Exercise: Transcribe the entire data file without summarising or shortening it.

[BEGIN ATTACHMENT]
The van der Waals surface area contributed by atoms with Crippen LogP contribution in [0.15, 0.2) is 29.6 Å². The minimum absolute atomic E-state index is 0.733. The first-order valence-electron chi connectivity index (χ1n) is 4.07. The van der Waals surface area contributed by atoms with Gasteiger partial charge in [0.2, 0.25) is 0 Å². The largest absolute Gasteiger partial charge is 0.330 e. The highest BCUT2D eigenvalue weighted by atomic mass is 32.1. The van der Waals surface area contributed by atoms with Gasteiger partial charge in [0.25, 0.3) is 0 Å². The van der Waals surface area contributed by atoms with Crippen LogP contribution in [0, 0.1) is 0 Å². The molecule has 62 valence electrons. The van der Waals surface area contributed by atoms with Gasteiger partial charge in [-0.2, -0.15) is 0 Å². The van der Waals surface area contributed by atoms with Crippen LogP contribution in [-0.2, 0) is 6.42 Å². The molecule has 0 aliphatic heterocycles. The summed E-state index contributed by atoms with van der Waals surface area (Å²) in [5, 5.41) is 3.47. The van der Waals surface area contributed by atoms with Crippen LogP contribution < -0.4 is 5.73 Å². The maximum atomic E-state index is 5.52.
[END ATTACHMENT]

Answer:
The van der Waals surface area contributed by atoms with Crippen LogP contribution in [0.15, 0.2) is 29.6 Å². The minimum absolute atomic E-state index is 0.733. The first-order valence-electron chi connectivity index (χ1n) is 4.07. The van der Waals surface area contributed by atoms with Gasteiger partial charge in [0.2, 0.25) is 0 Å². The largest absolute Gasteiger partial charge is 0.330 e. The highest BCUT2D eigenvalue weighted by atomic mass is 32.1. The van der Waals surface area contributed by atoms with Gasteiger partial charge in [0.25, 0.3) is 0 Å². The van der Waals surface area contributed by atoms with Crippen LogP contribution in [0, 0.1) is 0 Å². The molecule has 62 valence electrons. The van der Waals surface area contributed by atoms with Gasteiger partial charge in [-0.2, -0.15) is 0 Å². The van der Waals surface area contributed by atoms with Crippen LogP contribution in [-0.2, 0) is 6.42 Å². The molecule has 0 aliphatic heterocycles. The summed E-state index contributed by atoms with van der Waals surface area (Å²) in [5, 5.41) is 3.47. The van der Waals surface area contributed by atoms with Crippen LogP contribution < -0.4 is 5.73 Å². The maximum atomic E-state index is 5.52.